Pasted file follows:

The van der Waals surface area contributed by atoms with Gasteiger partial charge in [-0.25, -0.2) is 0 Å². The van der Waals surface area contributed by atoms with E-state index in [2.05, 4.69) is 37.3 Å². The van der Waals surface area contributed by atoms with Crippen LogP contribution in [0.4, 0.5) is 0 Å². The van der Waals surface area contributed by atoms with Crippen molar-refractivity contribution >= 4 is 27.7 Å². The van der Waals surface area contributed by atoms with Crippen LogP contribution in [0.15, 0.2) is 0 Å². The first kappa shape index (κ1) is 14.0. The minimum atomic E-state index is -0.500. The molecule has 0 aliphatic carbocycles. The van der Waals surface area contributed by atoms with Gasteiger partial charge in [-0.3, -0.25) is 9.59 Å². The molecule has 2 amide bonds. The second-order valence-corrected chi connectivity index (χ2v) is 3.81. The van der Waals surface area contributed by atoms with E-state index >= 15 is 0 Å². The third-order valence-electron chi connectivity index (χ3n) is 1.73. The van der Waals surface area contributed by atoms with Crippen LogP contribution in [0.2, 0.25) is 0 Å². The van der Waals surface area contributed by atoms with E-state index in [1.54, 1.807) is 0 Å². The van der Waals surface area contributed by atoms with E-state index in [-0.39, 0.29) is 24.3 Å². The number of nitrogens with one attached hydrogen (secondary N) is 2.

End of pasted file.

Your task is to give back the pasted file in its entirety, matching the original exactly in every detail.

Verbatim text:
The van der Waals surface area contributed by atoms with Gasteiger partial charge in [-0.25, -0.2) is 0 Å². The van der Waals surface area contributed by atoms with E-state index in [2.05, 4.69) is 37.3 Å². The van der Waals surface area contributed by atoms with Crippen LogP contribution in [0.4, 0.5) is 0 Å². The van der Waals surface area contributed by atoms with Crippen molar-refractivity contribution >= 4 is 27.7 Å². The van der Waals surface area contributed by atoms with Crippen LogP contribution in [0.15, 0.2) is 0 Å². The first kappa shape index (κ1) is 14.0. The minimum atomic E-state index is -0.500. The molecule has 0 aliphatic carbocycles. The van der Waals surface area contributed by atoms with Gasteiger partial charge in [-0.3, -0.25) is 9.59 Å². The molecule has 2 amide bonds. The second-order valence-corrected chi connectivity index (χ2v) is 3.81. The van der Waals surface area contributed by atoms with E-state index >= 15 is 0 Å². The third-order valence-electron chi connectivity index (χ3n) is 1.73. The van der Waals surface area contributed by atoms with Crippen LogP contribution in [0.2, 0.25) is 0 Å². The van der Waals surface area contributed by atoms with E-state index in [1.54, 1.807) is 0 Å². The van der Waals surface area contributed by atoms with E-state index in [-0.39, 0.29) is 24.3 Å². The number of nitrogens with one attached hydrogen (secondary N) is 2.